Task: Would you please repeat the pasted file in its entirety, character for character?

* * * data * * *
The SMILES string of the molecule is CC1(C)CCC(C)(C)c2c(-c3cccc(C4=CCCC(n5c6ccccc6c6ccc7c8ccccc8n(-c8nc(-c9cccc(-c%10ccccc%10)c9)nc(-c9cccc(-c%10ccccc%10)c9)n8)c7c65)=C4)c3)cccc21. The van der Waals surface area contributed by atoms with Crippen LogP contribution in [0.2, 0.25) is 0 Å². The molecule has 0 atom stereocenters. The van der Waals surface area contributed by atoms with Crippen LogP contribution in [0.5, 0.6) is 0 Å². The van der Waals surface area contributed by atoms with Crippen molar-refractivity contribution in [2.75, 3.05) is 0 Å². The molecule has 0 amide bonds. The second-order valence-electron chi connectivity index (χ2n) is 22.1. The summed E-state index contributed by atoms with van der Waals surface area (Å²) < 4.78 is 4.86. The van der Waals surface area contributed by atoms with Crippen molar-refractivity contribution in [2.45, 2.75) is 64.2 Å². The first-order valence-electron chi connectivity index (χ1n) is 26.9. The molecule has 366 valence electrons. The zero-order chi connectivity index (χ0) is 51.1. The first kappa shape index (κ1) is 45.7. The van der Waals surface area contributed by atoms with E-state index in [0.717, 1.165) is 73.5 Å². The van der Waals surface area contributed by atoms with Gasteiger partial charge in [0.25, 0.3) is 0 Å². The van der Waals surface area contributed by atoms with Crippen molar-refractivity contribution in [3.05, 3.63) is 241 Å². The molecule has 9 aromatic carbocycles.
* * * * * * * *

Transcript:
The SMILES string of the molecule is CC1(C)CCC(C)(C)c2c(-c3cccc(C4=CCCC(n5c6ccccc6c6ccc7c8ccccc8n(-c8nc(-c9cccc(-c%10ccccc%10)c9)nc(-c9cccc(-c%10ccccc%10)c9)n8)c7c65)=C4)c3)cccc21. The van der Waals surface area contributed by atoms with Crippen LogP contribution in [0.2, 0.25) is 0 Å². The molecule has 0 atom stereocenters. The van der Waals surface area contributed by atoms with Crippen LogP contribution in [0.5, 0.6) is 0 Å². The van der Waals surface area contributed by atoms with Crippen molar-refractivity contribution in [2.75, 3.05) is 0 Å². The molecule has 0 amide bonds. The second-order valence-electron chi connectivity index (χ2n) is 22.1. The summed E-state index contributed by atoms with van der Waals surface area (Å²) < 4.78 is 4.86. The van der Waals surface area contributed by atoms with Crippen molar-refractivity contribution in [2.45, 2.75) is 64.2 Å². The first-order valence-electron chi connectivity index (χ1n) is 26.9. The molecule has 366 valence electrons. The zero-order chi connectivity index (χ0) is 51.1. The first kappa shape index (κ1) is 45.7. The van der Waals surface area contributed by atoms with E-state index in [0.717, 1.165) is 73.5 Å². The van der Waals surface area contributed by atoms with Gasteiger partial charge in [0.25, 0.3) is 0 Å². The van der Waals surface area contributed by atoms with Crippen molar-refractivity contribution in [3.05, 3.63) is 241 Å². The molecule has 9 aromatic carbocycles.